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I've noticed a trend (at least on the Google Play store) of application prices ending in x.99, while 'donation' apps usually end on the dollar. I see the reasoning behind the psychology that makes a user purchase a $0.99 item over one that costs $1.00, but why the trend to keep the prices on the dollar for donation items?

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2 Answers

up vote 183 down vote accepted

We want it to feel cheap when we buy but not when we give.

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Nice answer, but is there any evidence that this is true? –  Abe Aug 17 '12 at 6:24
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That's a very catchy and clever answer, but can you back it up? I want to believe you're correct, but I have nagging doubts. Please try to convince me. –  iconoclast Aug 17 '12 at 14:47
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I would posit that anyone who donates on a regular basis could self-validate this assertion - it resonates with me on a deep level. We may have to look past UX to fundraising psychology for research to support it. I would enjoy digging a bit deeper also, but I'm on vacation without a reliable internet connection. –  Luke Charde Aug 17 '12 at 15:26
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I feel like the upvotes to the answer are evidence enough it is correct. I personally would prefer to keep it the elegant one-liner it is, but I'm new to UX and am not sure if this would be a breach of the philosophy. –  John Leehey Aug 17 '12 at 16:16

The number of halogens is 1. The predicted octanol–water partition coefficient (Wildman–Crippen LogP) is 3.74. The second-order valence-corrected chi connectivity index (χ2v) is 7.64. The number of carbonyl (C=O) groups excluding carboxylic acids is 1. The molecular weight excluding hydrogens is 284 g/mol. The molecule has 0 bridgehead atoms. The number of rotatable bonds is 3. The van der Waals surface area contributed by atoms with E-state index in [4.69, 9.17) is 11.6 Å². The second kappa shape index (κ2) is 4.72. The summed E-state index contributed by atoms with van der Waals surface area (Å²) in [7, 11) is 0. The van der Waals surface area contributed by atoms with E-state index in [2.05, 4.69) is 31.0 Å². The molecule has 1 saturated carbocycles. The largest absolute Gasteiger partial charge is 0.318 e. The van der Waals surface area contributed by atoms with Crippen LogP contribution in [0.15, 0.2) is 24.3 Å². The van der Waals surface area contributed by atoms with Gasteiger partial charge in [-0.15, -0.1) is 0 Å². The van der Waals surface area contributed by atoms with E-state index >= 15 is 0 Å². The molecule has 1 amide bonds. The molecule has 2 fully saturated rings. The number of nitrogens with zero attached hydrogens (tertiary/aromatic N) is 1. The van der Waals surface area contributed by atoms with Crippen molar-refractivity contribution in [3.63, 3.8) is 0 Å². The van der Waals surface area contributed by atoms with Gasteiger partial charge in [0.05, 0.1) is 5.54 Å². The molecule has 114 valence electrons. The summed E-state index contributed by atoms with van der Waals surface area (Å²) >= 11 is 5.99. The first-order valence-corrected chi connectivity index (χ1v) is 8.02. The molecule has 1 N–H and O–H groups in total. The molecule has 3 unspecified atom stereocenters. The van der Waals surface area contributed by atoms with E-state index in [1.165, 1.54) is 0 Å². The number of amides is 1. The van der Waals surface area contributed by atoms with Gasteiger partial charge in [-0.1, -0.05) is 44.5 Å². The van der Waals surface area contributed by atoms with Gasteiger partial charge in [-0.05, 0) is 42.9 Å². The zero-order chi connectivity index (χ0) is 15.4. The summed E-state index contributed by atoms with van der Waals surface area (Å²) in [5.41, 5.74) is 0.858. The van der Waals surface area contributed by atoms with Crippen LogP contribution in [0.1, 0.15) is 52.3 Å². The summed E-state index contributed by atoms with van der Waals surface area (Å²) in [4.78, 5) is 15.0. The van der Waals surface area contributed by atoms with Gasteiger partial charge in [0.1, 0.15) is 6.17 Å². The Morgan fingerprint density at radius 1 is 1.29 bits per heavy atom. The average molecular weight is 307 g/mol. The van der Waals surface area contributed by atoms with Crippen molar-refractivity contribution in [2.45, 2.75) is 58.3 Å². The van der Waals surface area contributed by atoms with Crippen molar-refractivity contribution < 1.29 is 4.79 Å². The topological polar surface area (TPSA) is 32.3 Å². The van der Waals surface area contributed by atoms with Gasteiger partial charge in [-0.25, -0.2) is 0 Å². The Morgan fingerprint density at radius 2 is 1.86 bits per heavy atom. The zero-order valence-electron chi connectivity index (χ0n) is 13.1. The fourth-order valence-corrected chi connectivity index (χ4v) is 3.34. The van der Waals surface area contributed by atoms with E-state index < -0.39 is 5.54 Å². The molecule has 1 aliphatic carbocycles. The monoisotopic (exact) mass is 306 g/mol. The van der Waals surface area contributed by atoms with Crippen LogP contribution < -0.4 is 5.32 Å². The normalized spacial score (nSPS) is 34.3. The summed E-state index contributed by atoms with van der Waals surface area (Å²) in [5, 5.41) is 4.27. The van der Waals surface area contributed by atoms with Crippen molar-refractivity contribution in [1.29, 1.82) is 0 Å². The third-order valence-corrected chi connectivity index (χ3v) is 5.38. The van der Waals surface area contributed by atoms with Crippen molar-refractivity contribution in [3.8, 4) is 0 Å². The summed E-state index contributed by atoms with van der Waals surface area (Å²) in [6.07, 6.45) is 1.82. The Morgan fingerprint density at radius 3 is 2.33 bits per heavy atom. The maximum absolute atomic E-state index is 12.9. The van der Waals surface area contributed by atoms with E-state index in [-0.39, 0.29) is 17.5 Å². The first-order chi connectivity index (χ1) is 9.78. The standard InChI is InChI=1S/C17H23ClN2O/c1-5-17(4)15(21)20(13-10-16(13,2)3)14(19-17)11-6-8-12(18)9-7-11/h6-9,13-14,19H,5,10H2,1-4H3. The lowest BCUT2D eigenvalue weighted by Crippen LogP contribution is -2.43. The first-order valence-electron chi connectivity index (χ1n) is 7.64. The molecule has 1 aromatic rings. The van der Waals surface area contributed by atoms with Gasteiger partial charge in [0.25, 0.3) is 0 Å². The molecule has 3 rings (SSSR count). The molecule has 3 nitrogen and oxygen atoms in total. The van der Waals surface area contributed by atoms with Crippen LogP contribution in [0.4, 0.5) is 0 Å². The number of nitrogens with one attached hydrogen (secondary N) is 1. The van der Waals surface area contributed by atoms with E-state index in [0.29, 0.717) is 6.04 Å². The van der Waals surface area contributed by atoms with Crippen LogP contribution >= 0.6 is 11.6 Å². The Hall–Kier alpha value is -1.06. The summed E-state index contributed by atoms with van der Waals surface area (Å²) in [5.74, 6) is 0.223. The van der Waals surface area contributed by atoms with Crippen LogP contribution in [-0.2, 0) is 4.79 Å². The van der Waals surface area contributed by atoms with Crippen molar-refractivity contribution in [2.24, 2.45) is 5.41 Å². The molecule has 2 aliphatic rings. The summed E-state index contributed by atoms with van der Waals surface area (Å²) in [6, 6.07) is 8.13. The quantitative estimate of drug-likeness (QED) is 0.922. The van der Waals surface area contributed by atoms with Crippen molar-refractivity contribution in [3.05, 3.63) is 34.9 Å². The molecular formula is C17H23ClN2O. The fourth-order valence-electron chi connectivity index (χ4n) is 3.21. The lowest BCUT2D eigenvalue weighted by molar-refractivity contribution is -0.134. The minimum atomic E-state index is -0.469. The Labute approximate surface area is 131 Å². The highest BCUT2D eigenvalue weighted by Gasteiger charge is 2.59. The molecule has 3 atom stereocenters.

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The Psychological Pricing wikipedia page has some relevant information. –  Ben Brocka Aug 17 '12 at 18:21
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The psychology behind the $0.99 was explored in depth in Priceless: The Hidden Psychology of Value, which if you ask for my humble opinion, is a life-changing book. Partly the reason for such price tags is that it translates for many as a 'sale' price. Against it, is that it is typically associated with 'hard sale'.

The donation payment system is in its core anti-capitalist, thus anti-commerce, and so prices are accordingly just simple (distinguishing themselves from any sale or hard sale like prices).

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+1 for the first paragraph. But how are donations anti-capitalist? If they took the money without permission that would be in opposition to capitalism and a free market, but if you give of your own volition that seems like it is perfectly in keeping with a free (as in freedom) market. –  iconoclast Aug 17 '12 at 14:45
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Heh... it's not anti-capitalist at all, but it's against the silly capitalist strawman that's become popular recently. Ironically, basically it's people who can't separate "money" and "personal gain", but who simultaneously talk about how good they feel about throwing their livelihood behind a particular cause. –  jkerian Aug 17 '12 at 15:18
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Exactly: communism (e.g.) forces you to "give", capitalism gives you the freedom to choose. Free software (e.g., again) is very much in keeping with capitalism, despite the PR campaigns to the contrary coming from Redmond. –  iconoclast Aug 17 '12 at 17:04
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"Competitive markets, capital accumulation, voluntary exchange, and personal finance are, however, not capitalism, and are often a part in non-capitalist systems". Donations are not anti-capitalist. Capitalism != freedom, by a long shot (perhaps ask people whose ancestors were slaves quite how close to the core of capitalism one finds "freedom"). –  supervacuo Aug 17 '12 at 20:44
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It seems the only agreement here is that "Capitalism is whatever I defined it to be". –  Lie Ryan Aug 18 '12 at 17:45
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